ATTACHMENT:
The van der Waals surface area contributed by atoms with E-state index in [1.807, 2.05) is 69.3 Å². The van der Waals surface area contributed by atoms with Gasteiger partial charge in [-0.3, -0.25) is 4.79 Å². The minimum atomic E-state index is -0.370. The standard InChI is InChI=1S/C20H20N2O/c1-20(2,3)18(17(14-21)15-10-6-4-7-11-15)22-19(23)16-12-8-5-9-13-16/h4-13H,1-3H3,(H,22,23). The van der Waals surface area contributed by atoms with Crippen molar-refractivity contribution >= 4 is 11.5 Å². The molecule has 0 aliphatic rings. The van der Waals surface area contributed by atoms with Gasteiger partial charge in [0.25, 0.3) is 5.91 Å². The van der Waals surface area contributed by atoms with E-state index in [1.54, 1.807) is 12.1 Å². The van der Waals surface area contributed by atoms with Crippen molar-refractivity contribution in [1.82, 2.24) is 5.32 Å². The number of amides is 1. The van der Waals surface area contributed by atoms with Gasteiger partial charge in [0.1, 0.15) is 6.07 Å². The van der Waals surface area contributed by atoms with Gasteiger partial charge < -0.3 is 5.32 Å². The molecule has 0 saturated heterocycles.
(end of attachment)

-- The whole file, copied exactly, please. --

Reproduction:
The van der Waals surface area contributed by atoms with E-state index in [1.807, 2.05) is 69.3 Å². The van der Waals surface area contributed by atoms with Gasteiger partial charge in [-0.3, -0.25) is 4.79 Å². The minimum atomic E-state index is -0.370. The standard InChI is InChI=1S/C20H20N2O/c1-20(2,3)18(17(14-21)15-10-6-4-7-11-15)22-19(23)16-12-8-5-9-13-16/h4-13H,1-3H3,(H,22,23). The van der Waals surface area contributed by atoms with Crippen molar-refractivity contribution >= 4 is 11.5 Å². The molecule has 0 aliphatic rings. The van der Waals surface area contributed by atoms with Gasteiger partial charge in [0.25, 0.3) is 5.91 Å². The van der Waals surface area contributed by atoms with E-state index in [1.54, 1.807) is 12.1 Å². The van der Waals surface area contributed by atoms with Crippen molar-refractivity contribution in [1.82, 2.24) is 5.32 Å². The number of amides is 1. The van der Waals surface area contributed by atoms with Gasteiger partial charge in [0.1, 0.15) is 6.07 Å². The van der Waals surface area contributed by atoms with Gasteiger partial charge < -0.3 is 5.32 Å². The molecule has 0 saturated heterocycles.